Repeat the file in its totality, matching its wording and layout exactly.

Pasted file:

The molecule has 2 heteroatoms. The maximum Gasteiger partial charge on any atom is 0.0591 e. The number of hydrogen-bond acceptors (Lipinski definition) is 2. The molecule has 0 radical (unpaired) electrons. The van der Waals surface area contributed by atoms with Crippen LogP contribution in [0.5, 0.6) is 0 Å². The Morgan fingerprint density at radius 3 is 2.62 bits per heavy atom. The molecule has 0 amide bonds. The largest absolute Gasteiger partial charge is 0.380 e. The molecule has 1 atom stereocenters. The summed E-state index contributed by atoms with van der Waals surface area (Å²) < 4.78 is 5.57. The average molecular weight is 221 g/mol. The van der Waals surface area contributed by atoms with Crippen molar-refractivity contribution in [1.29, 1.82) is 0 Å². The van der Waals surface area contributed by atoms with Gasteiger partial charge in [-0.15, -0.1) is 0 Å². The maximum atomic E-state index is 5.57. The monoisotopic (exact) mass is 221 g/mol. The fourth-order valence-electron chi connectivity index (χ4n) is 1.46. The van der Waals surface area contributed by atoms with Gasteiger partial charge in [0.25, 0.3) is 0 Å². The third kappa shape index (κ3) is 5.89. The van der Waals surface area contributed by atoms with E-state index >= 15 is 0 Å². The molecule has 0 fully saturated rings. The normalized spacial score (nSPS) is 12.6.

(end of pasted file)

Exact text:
The molecule has 2 heteroatoms. The maximum Gasteiger partial charge on any atom is 0.0591 e. The number of hydrogen-bond acceptors (Lipinski definition) is 2. The molecule has 0 radical (unpaired) electrons. The van der Waals surface area contributed by atoms with Crippen LogP contribution in [0.5, 0.6) is 0 Å². The Morgan fingerprint density at radius 3 is 2.62 bits per heavy atom. The molecule has 0 amide bonds. The largest absolute Gasteiger partial charge is 0.380 e. The molecule has 1 atom stereocenters. The summed E-state index contributed by atoms with van der Waals surface area (Å²) < 4.78 is 5.57. The average molecular weight is 221 g/mol. The van der Waals surface area contributed by atoms with Crippen molar-refractivity contribution in [1.29, 1.82) is 0 Å². The van der Waals surface area contributed by atoms with Gasteiger partial charge in [-0.15, -0.1) is 0 Å². The maximum atomic E-state index is 5.57. The monoisotopic (exact) mass is 221 g/mol. The fourth-order valence-electron chi connectivity index (χ4n) is 1.46. The van der Waals surface area contributed by atoms with Gasteiger partial charge in [0.25, 0.3) is 0 Å². The third kappa shape index (κ3) is 5.89. The van der Waals surface area contributed by atoms with E-state index >= 15 is 0 Å². The molecule has 0 fully saturated rings. The normalized spacial score (nSPS) is 12.6.